Things to Consider Regarding Custody

by Valerie Stevens
Child custody laws place the best interests of the child at the top of the list of considerations.

Child custody laws place the best interests of the child at the top of the list of considerations.

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Courts often are called on to make child custody decisions, but more states are requiring parents to be involved in the process. Some states mandate mediation, while others order parents to formulate plans or take parenting classes. Parents are in the best position to weigh the many considerations that go into custody decisions and anticipate the reactions and needs of their child.

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Best Interests

Most U.S. judges use a standard that gives the "best interests of the child" highest priority when deciding custody issues. Almost every state has a list of factors that judges consider when determining the best interests of a child. Courts try to decide which parent is more fit to care for the children by examining each parent’s financial and psychological fitness, moral conduct, relationship with the child and living situation, among many other things. Psychologists and family counselors often advise parents to consider the same factors when developing a custody plan during a breakup.


Sole custody and joint custody are the primary custody arrangements. In the typical sole custody arrangement one parent has primary legal and physical custody of the child, meaning the child lives with that parent most of the time and that parent makes most of the decisions regarding the child. The non-custodial parent usually has specified periods of visitation with the child. In a joint custody arrangement, the parents share decision-making responsibilities and the child usually divides her time between the parents. Split custody refers to a situation in which there are multiple children and one or some of the children reside primarily with one parent, while other children reside primarily with the other parent. This situation is rare.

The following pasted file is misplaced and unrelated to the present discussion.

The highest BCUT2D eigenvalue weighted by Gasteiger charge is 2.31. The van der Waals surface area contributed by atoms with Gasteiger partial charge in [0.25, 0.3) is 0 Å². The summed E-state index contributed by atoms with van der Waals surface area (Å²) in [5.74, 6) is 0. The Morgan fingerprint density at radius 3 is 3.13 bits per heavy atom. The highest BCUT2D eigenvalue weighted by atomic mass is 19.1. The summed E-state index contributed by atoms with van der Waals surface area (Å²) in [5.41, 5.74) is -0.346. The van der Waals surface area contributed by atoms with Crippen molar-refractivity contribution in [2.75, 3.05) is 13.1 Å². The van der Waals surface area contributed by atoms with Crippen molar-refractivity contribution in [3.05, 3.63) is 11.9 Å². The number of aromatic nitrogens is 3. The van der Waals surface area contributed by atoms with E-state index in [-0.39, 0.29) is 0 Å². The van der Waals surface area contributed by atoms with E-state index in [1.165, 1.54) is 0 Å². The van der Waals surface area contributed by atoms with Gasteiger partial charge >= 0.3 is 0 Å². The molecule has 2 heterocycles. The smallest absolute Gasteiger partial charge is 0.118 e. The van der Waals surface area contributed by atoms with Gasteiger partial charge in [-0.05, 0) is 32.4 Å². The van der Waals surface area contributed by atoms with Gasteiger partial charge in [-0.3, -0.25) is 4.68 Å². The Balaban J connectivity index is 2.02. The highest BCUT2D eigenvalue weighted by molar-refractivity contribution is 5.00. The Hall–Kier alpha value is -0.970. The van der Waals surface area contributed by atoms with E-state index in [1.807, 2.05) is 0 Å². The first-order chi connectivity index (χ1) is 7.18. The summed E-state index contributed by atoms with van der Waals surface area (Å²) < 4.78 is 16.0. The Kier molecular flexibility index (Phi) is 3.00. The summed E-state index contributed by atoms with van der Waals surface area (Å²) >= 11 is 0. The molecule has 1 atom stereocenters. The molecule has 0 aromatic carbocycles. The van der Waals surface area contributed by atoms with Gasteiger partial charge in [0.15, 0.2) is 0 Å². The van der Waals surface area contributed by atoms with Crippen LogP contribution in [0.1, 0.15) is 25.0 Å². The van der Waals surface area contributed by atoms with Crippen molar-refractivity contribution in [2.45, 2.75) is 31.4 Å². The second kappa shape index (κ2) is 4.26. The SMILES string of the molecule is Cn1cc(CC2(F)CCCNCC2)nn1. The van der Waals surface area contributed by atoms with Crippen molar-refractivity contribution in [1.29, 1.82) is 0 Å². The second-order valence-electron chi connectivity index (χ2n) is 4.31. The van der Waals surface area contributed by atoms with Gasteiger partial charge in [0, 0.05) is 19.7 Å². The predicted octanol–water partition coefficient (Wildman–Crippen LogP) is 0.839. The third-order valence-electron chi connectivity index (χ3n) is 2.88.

A detailed visitation plan helps couples avoid conflicts that inevitably arise when two separate families emerge following a breakup. Parents often agree to arrangements such as every other weekend and one night per week for the non-custodial parent. Holidays, birthday and school breaks are alternated in many custody arrangements. Circumstances in which the visitation will take place are usually agreed upon as well. Some people have restrictions on the people who may be in the home when the child is also there such as new boyfriends or dangerous relatives. In extreme circumstances, a non-custodial parent may be restricted to supervised visitation.


Courts generally set child support based on the assets of the parents and the needs of the child at the time of the divorce. Insurance coverage is increasingly a part of the equation. When there is a change in circumstances, such as a job loss or serious childhood illness, the parents might have to ask the court to recalculate the support. However, parents can specify what method they will use to determine when a change is necessary if they can agree on a plan. It may be by petitioning the court or through mediation.


Often neither a court order nor a parenting agreement addresses the possibility of one parent moving, particularly to another state. One parent may strongly object to the move but have no recourse. Visitation and transportation become immediate concerns. Jurisdiction becomes an issue if the parent with primary custody moves; the parents might have to travel to the state where the custody was ordered if they need to seek changes in the custody agreement, according the Uniform Child Custody Jurisdiction And Enforcement Act of 1997.